Finally, for one last project… I had some very small cream-colored tags laying around in my physical stash for years, and I thought this would be the perfect opportunity to use them! I knew they would be perfectly-sized to put around a wine bottle or box of chocolate to give to girlfriends and neighbors.

For these, I just punched out some more 1 inch circles from various patterned digital papers that I printed out, and then I attached those circles to each tag. On top of the circles, I added each friend’s first initial with some chipboard letters, and a topped it off with a small star or sequin and some ribbon. I think they are going to like this bit of customization on their gifts!

I also used a punch for some of the word art (“celebrate”) that I found in the kit… and added that to these small tags. I thought these might be nice for New Years Eve.

I hope I have inspired you to print out a few papers and elements and put together some tags this holiday season. This was seriously a fun and therapeutic project for me — and I know I’ll be so glad I’m getting it done early in a couple of weeks when things get really hectic!

This project is nice because you really don’t need any fancy tools or machines (other than a photo-editing program such as Photoshop or Photoshop Elements, etc.). Here is a look at the other tools I used…

I hope this has given you some ideas! If you’re thinking of giving this project a try… head over to The Digital Press’s challenge forum and get the details about how you can earn challenge points for December 2018 at TDP if you try any of our “Holiday Tips & Tricks” throughout the month as they appear here in this blog series! Also, we’d love to see any photos of your holiday projects using TDP goodies in the gallery this month, so link us up after you’re finished creating and uploading! 🙂

Happy crafting and happy holidays!


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About the Author  KerriAnne is a homebody who resides in the desert SW. She started scrapbooking when her kids were little and hasn’t stopped despite the teenagers rolling their eyes and sticking out their tongues!  When not scrapping or being a chauffeur, she can be found consuming large amounts of iced coffee.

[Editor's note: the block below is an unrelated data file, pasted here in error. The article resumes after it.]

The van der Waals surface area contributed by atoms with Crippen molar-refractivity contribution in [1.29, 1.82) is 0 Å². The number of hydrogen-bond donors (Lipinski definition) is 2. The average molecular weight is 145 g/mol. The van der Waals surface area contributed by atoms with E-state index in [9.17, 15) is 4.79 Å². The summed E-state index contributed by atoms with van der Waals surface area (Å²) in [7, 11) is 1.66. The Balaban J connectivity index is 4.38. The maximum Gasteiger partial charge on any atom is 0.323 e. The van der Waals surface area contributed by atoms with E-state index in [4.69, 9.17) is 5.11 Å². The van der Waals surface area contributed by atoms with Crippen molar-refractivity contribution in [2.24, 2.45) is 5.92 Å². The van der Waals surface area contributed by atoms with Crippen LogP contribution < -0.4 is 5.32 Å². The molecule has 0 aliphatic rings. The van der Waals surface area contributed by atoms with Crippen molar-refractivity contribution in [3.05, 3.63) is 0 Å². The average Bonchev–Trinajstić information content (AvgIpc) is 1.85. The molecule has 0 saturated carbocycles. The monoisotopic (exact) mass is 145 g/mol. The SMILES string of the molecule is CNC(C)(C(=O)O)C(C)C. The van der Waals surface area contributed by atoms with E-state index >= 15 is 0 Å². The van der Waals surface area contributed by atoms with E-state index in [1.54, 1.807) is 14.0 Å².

10 Holiday Tips & Tricks | Day Two

Welcome to Day Two of our annual 10 Holiday Tips & Tricks series here on The Digital Press blog! The holiday season is normally my favorite time of year, but especially for crafting & baking! But just like everyone else this time of year — extra time is short! These tips & tricks are great ways to utilize limited time to your advantage.

Today I’m here to share a fun chalkboard art tip for your holiday decor. I have a large chalkboard which is actually an old framed picture that I picked up at a garage sale (I jazzed up the frame with spare paint & the glass with chalkboard paint a few years back!) It’s a staple in all of my holiday decor, as it can easily be updated. I love all the fun chalkboard ideas on Pinterest… but man, I just do not like my handwriting, let alone in chalk! Therefore, I like to use the fun cut files or digital supplies that all our talented digital designers create to help me update my chalkboard!

Here’s how to do it…

Supplies:

  • Paper or scrap vinyl
  • Chalk
  • Digital cut file or word art (I chose this cute ‘Merry & Bright’ card from Tis The Season by Rachel Etrog Designs)

I brought the card into my Silhouette program & traced the card to get cut lines. I typically use a piece of scrap vinyl, as the color doesn’t matter for my final project- it’s just a template! Alternatively, you could print the card on cardstock or some thicker material & then cut out the words.

After my vinyl was cut, I weeded out the words — careful to leave the inside portions of the letters. I added some transfer material so that those inside portions would peel off with my vinyl.

I centered my vinyl on my chalkboard (eyeball it — I really don’t think it matters to be perfectly centered!). 😉

Then I simply filled in the words with red & white chalk…

After carefully peeling up the vinyl, there will be some chalk dust — just blow it away. Then I finally weeded out the inside of the letters… & voila!

The usual spot for my chalkboard is on our entry bench! It goes perfectly with my $1 Poinsettia I picked up on Black Friday! This project took me less than 30 mins (and that time included pulling my Silhouette & supplies all out from the cupboard!).

Cute, and easy!

If you’re thinking of giving this project a try… head over to The Digital Press’s challenge forum and get the details about how you can earn challenge points for December 2018 at TDP if you try any of our “Holiday Tips & Tricks” throughout the month as they appear here in this blog series! Also, we’d love to see any photos of your holiday projects using TDP goodies in the gallery this month, so link us up after you’re finished creating and uploading! 🙂